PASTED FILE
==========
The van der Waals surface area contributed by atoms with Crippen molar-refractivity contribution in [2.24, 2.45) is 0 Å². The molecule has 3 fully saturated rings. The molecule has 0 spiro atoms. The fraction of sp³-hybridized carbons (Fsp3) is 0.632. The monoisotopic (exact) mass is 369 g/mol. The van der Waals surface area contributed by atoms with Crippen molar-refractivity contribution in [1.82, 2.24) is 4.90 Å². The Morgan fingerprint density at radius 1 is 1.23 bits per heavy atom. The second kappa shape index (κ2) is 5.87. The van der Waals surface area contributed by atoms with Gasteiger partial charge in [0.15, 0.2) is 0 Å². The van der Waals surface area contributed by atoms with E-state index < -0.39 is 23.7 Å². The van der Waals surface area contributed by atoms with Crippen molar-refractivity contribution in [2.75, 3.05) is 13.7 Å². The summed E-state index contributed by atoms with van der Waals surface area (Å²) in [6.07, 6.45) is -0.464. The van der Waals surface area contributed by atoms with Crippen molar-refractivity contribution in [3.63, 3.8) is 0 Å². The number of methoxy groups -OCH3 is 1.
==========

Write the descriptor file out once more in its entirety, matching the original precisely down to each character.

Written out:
The van der Waals surface area contributed by atoms with Crippen molar-refractivity contribution in [2.24, 2.45) is 0 Å². The molecule has 3 fully saturated rings. The molecule has 0 spiro atoms. The fraction of sp³-hybridized carbons (Fsp3) is 0.632. The monoisotopic (exact) mass is 369 g/mol. The van der Waals surface area contributed by atoms with Crippen molar-refractivity contribution in [1.82, 2.24) is 4.90 Å². The Morgan fingerprint density at radius 1 is 1.23 bits per heavy atom. The second kappa shape index (κ2) is 5.87. The van der Waals surface area contributed by atoms with Gasteiger partial charge in [0.15, 0.2) is 0 Å². The van der Waals surface area contributed by atoms with E-state index < -0.39 is 23.7 Å². The van der Waals surface area contributed by atoms with Crippen molar-refractivity contribution in [2.75, 3.05) is 13.7 Å². The summed E-state index contributed by atoms with van der Waals surface area (Å²) in [6.07, 6.45) is -0.464. The van der Waals surface area contributed by atoms with Crippen molar-refractivity contribution in [3.63, 3.8) is 0 Å². The number of methoxy groups -OCH3 is 1.